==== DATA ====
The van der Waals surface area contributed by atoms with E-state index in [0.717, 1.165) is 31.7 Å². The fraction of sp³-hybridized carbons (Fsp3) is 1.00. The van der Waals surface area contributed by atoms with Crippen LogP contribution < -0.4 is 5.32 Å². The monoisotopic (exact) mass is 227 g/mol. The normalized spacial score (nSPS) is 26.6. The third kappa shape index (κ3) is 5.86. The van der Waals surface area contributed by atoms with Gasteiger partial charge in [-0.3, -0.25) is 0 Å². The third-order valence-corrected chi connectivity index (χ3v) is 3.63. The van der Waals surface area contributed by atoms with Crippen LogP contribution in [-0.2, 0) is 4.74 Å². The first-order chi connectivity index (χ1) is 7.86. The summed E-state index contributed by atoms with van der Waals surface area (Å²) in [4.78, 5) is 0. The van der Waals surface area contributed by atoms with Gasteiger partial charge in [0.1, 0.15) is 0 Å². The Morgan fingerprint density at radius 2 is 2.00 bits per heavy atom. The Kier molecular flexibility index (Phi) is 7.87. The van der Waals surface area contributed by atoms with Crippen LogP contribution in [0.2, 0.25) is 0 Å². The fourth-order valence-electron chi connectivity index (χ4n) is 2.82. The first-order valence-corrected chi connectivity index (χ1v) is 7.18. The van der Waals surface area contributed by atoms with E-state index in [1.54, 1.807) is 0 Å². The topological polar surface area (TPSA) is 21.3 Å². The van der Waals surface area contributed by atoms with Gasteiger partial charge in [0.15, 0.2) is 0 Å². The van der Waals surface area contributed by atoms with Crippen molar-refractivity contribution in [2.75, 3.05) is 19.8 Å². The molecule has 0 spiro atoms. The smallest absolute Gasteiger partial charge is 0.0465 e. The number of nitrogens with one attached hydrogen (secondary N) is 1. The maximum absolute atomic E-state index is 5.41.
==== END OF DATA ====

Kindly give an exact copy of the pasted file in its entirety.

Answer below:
The van der Waals surface area contributed by atoms with E-state index in [0.717, 1.165) is 31.7 Å². The fraction of sp³-hybridized carbons (Fsp3) is 1.00. The van der Waals surface area contributed by atoms with Crippen LogP contribution < -0.4 is 5.32 Å². The monoisotopic (exact) mass is 227 g/mol. The normalized spacial score (nSPS) is 26.6. The third kappa shape index (κ3) is 5.86. The van der Waals surface area contributed by atoms with Gasteiger partial charge in [-0.3, -0.25) is 0 Å². The third-order valence-corrected chi connectivity index (χ3v) is 3.63. The van der Waals surface area contributed by atoms with Crippen LogP contribution in [-0.2, 0) is 4.74 Å². The first-order chi connectivity index (χ1) is 7.86. The summed E-state index contributed by atoms with van der Waals surface area (Å²) in [4.78, 5) is 0. The van der Waals surface area contributed by atoms with Gasteiger partial charge in [0.1, 0.15) is 0 Å². The Morgan fingerprint density at radius 2 is 2.00 bits per heavy atom. The Kier molecular flexibility index (Phi) is 7.87. The van der Waals surface area contributed by atoms with Crippen LogP contribution in [0.2, 0.25) is 0 Å². The fourth-order valence-electron chi connectivity index (χ4n) is 2.82. The first-order valence-corrected chi connectivity index (χ1v) is 7.18. The van der Waals surface area contributed by atoms with E-state index in [1.54, 1.807) is 0 Å². The topological polar surface area (TPSA) is 21.3 Å². The van der Waals surface area contributed by atoms with Gasteiger partial charge in [0.15, 0.2) is 0 Å². The van der Waals surface area contributed by atoms with Crippen molar-refractivity contribution in [2.75, 3.05) is 19.8 Å². The molecule has 0 spiro atoms. The smallest absolute Gasteiger partial charge is 0.0465 e. The number of nitrogens with one attached hydrogen (secondary N) is 1. The maximum absolute atomic E-state index is 5.41.